The serum biomarkers glial fibrillary acidic protein (GFAP) and ubiquitin C-terminal hydrolase (UCH-L1) were found to be effective in detecting concussion in pediatric and adult patients with normal mental status following trauma, according to study results published in BMJ Paediatrics Open. GFAP was more successful than UCH-L1 at detecting concussion; however, UCH-L1 levels were higher in patients with nonconcussive trauma, especially in children.

In a large prospective cohort study, investigators aimed to determine whether GFAP and UCH-L1 concentrations could detect concussion in patients following trauma, and how changes in these concentrations may correlate with concussive and nonconcussive head and body trauma.

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Primary outcomes were the presence of concussion and gradients of injury in pediatric vs adult patients. Patients were sorted into 3 groups: patients with concussion, patients with nonconcussive head trauma (control), and patients with nonconcussive body trauma (control). 

A total of 751 pediatric and adult patients who had normal mental status within 4 hours of injury were enrolled in the study; 712 had complete biomarker data. Of the enrolled participants, 52% had a concussion, 21% had nonconcussive head trauma, and 27% had nonconcussive body trauma; 25% of participants were children and 75% were adults. Blood samples were repeatedly obtained from adult patients from 4 to 180 hours postinjury.

Within 4 hours of injury, both GFAP and UCH-L1 levels gradually increased for all 3 groups, with the lowest increase seen in patients sustaining nonconcussive trauma and the greatest increase seen in patients with concussion. Compared with both control groups, pediatric and adult patients with concussive injuries were found to have significantly higher GFAP concentrations.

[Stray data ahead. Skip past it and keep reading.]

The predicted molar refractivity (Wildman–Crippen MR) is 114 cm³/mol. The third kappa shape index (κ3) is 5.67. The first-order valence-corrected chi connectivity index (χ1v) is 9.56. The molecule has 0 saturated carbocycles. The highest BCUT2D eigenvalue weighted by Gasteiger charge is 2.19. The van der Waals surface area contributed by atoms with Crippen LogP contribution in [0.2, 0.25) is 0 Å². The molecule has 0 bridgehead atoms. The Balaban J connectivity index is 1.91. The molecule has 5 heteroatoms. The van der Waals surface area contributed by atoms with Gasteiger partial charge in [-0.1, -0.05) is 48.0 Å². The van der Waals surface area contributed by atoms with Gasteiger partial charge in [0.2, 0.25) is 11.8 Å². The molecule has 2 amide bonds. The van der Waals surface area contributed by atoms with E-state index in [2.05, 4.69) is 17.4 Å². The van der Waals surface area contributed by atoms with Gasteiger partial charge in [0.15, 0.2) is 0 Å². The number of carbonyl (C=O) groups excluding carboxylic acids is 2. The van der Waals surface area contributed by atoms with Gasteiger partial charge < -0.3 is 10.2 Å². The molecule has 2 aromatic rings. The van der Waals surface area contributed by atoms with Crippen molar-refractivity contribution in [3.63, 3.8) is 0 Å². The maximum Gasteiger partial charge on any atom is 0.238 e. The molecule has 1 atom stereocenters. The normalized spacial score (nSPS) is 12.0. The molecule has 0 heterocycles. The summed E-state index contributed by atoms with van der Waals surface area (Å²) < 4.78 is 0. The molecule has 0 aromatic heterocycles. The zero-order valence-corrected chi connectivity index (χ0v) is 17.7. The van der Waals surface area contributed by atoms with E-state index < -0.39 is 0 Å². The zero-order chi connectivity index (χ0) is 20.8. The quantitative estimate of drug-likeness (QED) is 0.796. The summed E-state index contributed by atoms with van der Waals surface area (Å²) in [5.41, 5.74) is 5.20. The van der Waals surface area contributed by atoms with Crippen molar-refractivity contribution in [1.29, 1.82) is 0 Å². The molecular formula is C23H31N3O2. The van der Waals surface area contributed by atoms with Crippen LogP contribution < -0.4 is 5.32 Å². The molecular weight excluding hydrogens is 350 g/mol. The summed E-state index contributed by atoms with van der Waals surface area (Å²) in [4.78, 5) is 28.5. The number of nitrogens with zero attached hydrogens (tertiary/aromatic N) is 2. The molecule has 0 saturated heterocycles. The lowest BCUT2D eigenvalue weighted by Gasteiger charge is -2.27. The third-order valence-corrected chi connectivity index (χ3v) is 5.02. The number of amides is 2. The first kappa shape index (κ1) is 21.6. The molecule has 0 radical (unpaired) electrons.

No significant differences in UCH-L1 concentrations were reported between the concussion cohort and head trauma control or between body trauma and head trauma groups.

“Elevations of these biomarkers in non-concussive head trauma suggests possible subconcussive brain injury,” the investigators noted. “GFAP could be potentially useful to detect concussion for up to a week postinjury.”

“The stage is set for future studies to verify these findings,” concluded the authors.

Reference

Papa L, Zonfrillo MR, Welch RD, et al. Evaluating glial and neuronal blood biomarkers GFAP and UCH-L1 as gradients of brain injury in concussive, subconcussive and non-concussive trauma: a prospective cohort study. BMJ Paediatr Open. 2019;3:e000473.

This article originally appeared on Clinical Advisor